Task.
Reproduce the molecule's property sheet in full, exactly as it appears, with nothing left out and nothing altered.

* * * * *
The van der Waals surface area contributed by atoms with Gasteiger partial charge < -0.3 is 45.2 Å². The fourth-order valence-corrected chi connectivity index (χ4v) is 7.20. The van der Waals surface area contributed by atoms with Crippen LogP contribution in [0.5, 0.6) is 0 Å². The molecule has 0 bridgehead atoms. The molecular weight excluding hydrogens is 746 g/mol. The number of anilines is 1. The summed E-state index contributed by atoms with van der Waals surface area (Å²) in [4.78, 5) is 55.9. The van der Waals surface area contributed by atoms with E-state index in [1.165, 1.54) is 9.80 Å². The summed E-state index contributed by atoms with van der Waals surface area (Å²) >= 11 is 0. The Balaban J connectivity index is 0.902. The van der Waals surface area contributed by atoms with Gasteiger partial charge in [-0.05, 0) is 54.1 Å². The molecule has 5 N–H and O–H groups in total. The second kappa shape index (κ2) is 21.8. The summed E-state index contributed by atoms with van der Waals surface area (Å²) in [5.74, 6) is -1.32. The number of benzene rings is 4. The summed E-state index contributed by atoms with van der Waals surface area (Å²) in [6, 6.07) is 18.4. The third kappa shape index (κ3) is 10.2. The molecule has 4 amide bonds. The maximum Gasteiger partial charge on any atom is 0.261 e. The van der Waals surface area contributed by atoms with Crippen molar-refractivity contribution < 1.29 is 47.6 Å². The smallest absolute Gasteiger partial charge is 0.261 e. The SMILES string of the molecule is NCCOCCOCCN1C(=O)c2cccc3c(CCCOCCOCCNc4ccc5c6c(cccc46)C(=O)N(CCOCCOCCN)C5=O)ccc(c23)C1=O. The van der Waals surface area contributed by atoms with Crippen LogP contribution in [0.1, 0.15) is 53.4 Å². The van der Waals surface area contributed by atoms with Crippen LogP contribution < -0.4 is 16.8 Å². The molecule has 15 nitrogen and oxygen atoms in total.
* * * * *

The van der Waals surface area contributed by atoms with Gasteiger partial charge < -0.3 is 45.2 Å². The fourth-order valence-corrected chi connectivity index (χ4v) is 7.20. The van der Waals surface area contributed by atoms with Crippen LogP contribution in [0.5, 0.6) is 0 Å². The molecule has 0 bridgehead atoms. The molecular weight excluding hydrogens is 746 g/mol. The number of anilines is 1. The summed E-state index contributed by atoms with van der Waals surface area (Å²) in [4.78, 5) is 55.9. The van der Waals surface area contributed by atoms with E-state index in [1.165, 1.54) is 9.80 Å². The summed E-state index contributed by atoms with van der Waals surface area (Å²) >= 11 is 0. The Balaban J connectivity index is 0.902. The van der Waals surface area contributed by atoms with Gasteiger partial charge in [-0.05, 0) is 54.1 Å². The molecule has 5 N–H and O–H groups in total. The second kappa shape index (κ2) is 21.8. The summed E-state index contributed by atoms with van der Waals surface area (Å²) in [5.74, 6) is -1.32. The number of benzene rings is 4. The summed E-state index contributed by atoms with van der Waals surface area (Å²) in [6, 6.07) is 18.4. The third kappa shape index (κ3) is 10.2. The molecule has 4 amide bonds. The maximum Gasteiger partial charge on any atom is 0.261 e. The van der Waals surface area contributed by atoms with Crippen molar-refractivity contribution < 1.29 is 47.6 Å². The smallest absolute Gasteiger partial charge is 0.261 e. The SMILES string of the molecule is NCCOCCOCCN1C(=O)c2cccc3c(CCCOCCOCCNc4ccc5c6c(cccc46)C(=O)N(CCOCCOCCN)C5=O)ccc(c23)C1=O. The van der Waals surface area contributed by atoms with Crippen LogP contribution in [0.1, 0.15) is 53.4 Å². The van der Waals surface area contributed by atoms with Crippen LogP contribution < -0.4 is 16.8 Å². The molecule has 15 nitrogen and oxygen atoms in total.